Leaving time for self-care means you’ll be refreshed enough to bring the very best of you to the rest of your life.
The beauty of self-care is that it can be simple or complicated, inexpensive or extravagant, practiced daily (small acts) or monthly/yearly (for larger events) and there is absolutely an endless supply of possibilities!
Self-care is not optional. It is a necessity.
Interestingly, what serves as self-care for you might actually be stressful for another person, as self-care is highly individualized. The whole purpose is to allow you to focus on an activity (or non-activity) that centers you, restores your sense of balance and brings you peace. It is a time to exhale all that pent-up energy and let your entire being relax. Self-care activities help you set aside daily worries – even if only for a brief moment (i.e., daily practice) – and serves to remind you that you matter, too.
So give yourself a break.
On of my favorite quarterly (or semi-annual) self-care activities is to retreat to a mountain cabin in Pigeon Forge, Tennessee. While I do take some work with me, the hardest decision I have to make for any day is when to get in the hot tub or how many times. I’ve been renting this particular cabin for years, so the familiar surroundings prompt my nervous system to….let go. I love the sight of the fog creeping through the valley below and virtual silence of this particular hilltop. The loudest sound you’ll hear is a distance dog bark or the crows cawing at each other in the surrounding trees.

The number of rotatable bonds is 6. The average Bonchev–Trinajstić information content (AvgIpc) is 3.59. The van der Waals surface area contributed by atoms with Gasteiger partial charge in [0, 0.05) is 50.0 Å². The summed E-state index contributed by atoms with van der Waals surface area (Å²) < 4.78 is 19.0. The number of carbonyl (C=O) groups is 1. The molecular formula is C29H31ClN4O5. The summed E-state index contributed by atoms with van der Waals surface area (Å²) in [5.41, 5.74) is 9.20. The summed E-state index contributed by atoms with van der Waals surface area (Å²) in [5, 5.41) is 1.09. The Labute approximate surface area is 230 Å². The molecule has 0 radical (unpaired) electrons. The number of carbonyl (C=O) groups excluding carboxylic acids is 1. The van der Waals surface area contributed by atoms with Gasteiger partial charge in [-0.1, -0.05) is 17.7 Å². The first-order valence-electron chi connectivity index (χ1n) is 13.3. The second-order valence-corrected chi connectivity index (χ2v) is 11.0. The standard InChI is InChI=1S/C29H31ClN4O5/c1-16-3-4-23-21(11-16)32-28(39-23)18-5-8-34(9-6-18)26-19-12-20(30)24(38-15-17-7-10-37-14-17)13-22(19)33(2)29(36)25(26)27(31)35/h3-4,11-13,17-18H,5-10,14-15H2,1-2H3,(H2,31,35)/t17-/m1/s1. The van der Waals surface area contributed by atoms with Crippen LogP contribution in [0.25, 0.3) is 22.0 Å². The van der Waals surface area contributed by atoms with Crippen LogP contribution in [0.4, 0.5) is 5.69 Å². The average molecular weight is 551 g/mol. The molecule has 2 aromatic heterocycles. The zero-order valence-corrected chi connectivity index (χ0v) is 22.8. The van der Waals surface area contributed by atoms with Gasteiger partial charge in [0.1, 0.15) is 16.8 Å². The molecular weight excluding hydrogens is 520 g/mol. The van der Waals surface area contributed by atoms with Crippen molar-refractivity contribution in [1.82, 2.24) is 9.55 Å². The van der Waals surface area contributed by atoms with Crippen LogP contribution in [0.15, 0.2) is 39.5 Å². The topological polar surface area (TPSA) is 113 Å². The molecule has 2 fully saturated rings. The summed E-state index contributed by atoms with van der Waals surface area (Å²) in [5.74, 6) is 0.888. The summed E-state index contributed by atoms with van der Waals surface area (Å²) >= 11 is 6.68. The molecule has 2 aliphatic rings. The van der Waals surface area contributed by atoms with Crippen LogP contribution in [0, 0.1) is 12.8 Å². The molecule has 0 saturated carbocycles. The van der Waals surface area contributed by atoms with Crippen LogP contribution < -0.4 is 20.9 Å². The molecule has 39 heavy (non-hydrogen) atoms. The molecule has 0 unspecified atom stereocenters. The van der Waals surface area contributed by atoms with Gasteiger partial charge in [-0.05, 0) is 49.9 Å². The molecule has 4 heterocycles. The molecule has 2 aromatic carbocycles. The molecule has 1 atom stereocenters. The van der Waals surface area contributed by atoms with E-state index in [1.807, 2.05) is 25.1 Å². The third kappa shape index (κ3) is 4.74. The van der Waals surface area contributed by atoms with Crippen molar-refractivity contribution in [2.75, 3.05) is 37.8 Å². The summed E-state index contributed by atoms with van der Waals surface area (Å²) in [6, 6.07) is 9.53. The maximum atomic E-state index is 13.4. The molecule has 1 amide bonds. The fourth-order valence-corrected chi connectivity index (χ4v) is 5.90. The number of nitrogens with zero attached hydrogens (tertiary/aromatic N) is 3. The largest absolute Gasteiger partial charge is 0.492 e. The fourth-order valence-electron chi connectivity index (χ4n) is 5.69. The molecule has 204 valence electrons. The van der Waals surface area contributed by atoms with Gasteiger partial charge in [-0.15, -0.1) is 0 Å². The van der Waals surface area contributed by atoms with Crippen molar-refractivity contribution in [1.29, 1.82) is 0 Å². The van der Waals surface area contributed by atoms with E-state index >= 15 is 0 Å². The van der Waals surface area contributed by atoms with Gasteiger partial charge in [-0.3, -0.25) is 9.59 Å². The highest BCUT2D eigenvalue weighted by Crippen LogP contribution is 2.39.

While this is my particular slice of heaven, it might not be yours. For some of you, the thought of unplugging in an isolated cabin might send your back into knots and your head in a tailspin from social withdrawal.
But this is exactly the point. You must find what relaxes you, then practice it daily and plan larger self-care events throughout the year. Why? Because leaving time for self-care means you’ll be refreshed enough to bring the very best of you to the rest of your life.